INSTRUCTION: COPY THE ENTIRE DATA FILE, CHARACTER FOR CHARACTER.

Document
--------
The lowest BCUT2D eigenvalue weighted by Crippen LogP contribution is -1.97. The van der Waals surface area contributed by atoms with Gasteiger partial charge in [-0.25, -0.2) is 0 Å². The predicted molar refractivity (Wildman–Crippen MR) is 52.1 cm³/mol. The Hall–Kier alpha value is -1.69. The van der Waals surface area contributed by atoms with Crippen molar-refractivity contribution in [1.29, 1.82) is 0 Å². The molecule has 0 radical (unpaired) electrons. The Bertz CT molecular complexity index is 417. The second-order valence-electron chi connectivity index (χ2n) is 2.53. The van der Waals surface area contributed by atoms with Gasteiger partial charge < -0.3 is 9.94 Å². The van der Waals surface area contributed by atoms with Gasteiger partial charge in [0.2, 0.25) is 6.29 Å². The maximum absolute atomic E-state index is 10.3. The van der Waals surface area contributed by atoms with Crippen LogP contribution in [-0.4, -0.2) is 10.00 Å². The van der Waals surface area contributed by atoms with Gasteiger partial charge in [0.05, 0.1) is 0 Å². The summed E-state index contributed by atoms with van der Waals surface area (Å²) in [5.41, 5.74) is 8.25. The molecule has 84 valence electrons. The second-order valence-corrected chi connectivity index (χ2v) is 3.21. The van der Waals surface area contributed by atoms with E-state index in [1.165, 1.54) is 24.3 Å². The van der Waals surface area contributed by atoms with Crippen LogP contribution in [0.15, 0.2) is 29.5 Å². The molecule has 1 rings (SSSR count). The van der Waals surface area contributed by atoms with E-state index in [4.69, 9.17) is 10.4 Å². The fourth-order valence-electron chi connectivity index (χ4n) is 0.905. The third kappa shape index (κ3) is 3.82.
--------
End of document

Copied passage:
The lowest BCUT2D eigenvalue weighted by Crippen LogP contribution is -1.97. The van der Waals surface area contributed by atoms with Gasteiger partial charge in [-0.25, -0.2) is 0 Å². The predicted molar refractivity (Wildman–Crippen MR) is 52.1 cm³/mol. The Hall–Kier alpha value is -1.69. The van der Waals surface area contributed by atoms with Crippen molar-refractivity contribution in [1.29, 1.82) is 0 Å². The molecule has 0 radical (unpaired) electrons. The Bertz CT molecular complexity index is 417. The second-order valence-electron chi connectivity index (χ2n) is 2.53. The van der Waals surface area contributed by atoms with Gasteiger partial charge < -0.3 is 9.94 Å². The van der Waals surface area contributed by atoms with Gasteiger partial charge in [0.2, 0.25) is 6.29 Å². The maximum absolute atomic E-state index is 10.3. The van der Waals surface area contributed by atoms with Crippen LogP contribution in [-0.4, -0.2) is 10.00 Å². The van der Waals surface area contributed by atoms with Gasteiger partial charge in [0.05, 0.1) is 0 Å². The summed E-state index contributed by atoms with van der Waals surface area (Å²) in [5.41, 5.74) is 8.25. The molecule has 84 valence electrons. The second-order valence-corrected chi connectivity index (χ2v) is 3.21. The van der Waals surface area contributed by atoms with E-state index in [1.165, 1.54) is 24.3 Å². The van der Waals surface area contributed by atoms with Crippen LogP contribution in [0.15, 0.2) is 29.5 Å². The molecule has 1 rings (SSSR count). The van der Waals surface area contributed by atoms with E-state index in [4.69, 9.17) is 10.4 Å². The fourth-order valence-electron chi connectivity index (χ4n) is 0.905. The third kappa shape index (κ3) is 3.82.